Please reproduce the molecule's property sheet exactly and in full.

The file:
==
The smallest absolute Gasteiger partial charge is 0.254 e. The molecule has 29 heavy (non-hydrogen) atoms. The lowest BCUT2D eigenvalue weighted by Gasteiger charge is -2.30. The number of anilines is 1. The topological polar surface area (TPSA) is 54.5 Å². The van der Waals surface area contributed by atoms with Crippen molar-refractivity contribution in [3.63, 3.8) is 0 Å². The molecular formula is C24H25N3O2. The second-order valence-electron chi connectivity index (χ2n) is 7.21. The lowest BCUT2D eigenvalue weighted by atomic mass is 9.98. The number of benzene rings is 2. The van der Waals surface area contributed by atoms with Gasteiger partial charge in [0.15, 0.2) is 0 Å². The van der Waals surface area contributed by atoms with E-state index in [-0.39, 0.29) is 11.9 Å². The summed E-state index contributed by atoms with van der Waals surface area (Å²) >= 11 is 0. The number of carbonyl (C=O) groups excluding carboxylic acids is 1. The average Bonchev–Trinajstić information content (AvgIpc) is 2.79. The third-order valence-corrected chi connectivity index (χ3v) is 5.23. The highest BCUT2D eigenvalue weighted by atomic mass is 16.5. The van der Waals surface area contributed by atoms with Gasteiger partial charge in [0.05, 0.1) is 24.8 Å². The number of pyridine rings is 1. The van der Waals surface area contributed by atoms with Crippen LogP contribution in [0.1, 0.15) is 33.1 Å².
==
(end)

The smallest absolute Gasteiger partial charge is 0.254 e. The molecule has 29 heavy (non-hydrogen) atoms. The lowest BCUT2D eigenvalue weighted by Gasteiger charge is -2.30. The number of anilines is 1. The topological polar surface area (TPSA) is 54.5 Å². The van der Waals surface area contributed by atoms with Crippen molar-refractivity contribution in [3.63, 3.8) is 0 Å². The molecular formula is C24H25N3O2. The second-order valence-electron chi connectivity index (χ2n) is 7.21. The lowest BCUT2D eigenvalue weighted by atomic mass is 9.98. The number of benzene rings is 2. The van der Waals surface area contributed by atoms with Gasteiger partial charge in [0.15, 0.2) is 0 Å². The van der Waals surface area contributed by atoms with E-state index in [-0.39, 0.29) is 11.9 Å². The summed E-state index contributed by atoms with van der Waals surface area (Å²) >= 11 is 0. The number of carbonyl (C=O) groups excluding carboxylic acids is 1. The average Bonchev–Trinajstić information content (AvgIpc) is 2.79. The third-order valence-corrected chi connectivity index (χ3v) is 5.23. The highest BCUT2D eigenvalue weighted by atomic mass is 16.5. The van der Waals surface area contributed by atoms with Gasteiger partial charge in [0.05, 0.1) is 24.8 Å². The number of pyridine rings is 1. The van der Waals surface area contributed by atoms with Crippen LogP contribution in [0.1, 0.15) is 33.1 Å².